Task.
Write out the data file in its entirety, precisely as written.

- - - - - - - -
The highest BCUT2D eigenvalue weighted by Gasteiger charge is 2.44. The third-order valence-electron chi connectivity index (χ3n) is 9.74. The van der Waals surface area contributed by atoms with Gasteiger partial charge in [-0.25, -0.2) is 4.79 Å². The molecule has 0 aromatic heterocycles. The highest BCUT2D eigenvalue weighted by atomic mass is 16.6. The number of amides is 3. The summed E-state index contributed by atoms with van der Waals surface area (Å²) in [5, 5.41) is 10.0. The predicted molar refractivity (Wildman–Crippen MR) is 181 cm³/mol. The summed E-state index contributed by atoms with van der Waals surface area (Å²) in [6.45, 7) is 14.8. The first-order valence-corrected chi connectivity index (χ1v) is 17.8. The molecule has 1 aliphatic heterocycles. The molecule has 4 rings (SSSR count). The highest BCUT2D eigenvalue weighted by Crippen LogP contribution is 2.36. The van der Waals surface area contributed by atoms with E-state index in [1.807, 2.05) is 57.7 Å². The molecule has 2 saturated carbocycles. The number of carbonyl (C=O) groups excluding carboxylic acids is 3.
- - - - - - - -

The highest BCUT2D eigenvalue weighted by Gasteiger charge is 2.44. The third-order valence-electron chi connectivity index (χ3n) is 9.74. The van der Waals surface area contributed by atoms with Gasteiger partial charge in [-0.25, -0.2) is 4.79 Å². The molecule has 0 aromatic heterocycles. The highest BCUT2D eigenvalue weighted by atomic mass is 16.6. The number of amides is 3. The summed E-state index contributed by atoms with van der Waals surface area (Å²) in [5, 5.41) is 10.0. The predicted molar refractivity (Wildman–Crippen MR) is 181 cm³/mol. The summed E-state index contributed by atoms with van der Waals surface area (Å²) in [6.45, 7) is 14.8. The first-order valence-corrected chi connectivity index (χ1v) is 17.8. The molecule has 1 aliphatic heterocycles. The molecule has 4 rings (SSSR count). The highest BCUT2D eigenvalue weighted by Crippen LogP contribution is 2.36. The van der Waals surface area contributed by atoms with E-state index in [1.807, 2.05) is 57.7 Å². The molecule has 2 saturated carbocycles. The number of carbonyl (C=O) groups excluding carboxylic acids is 3.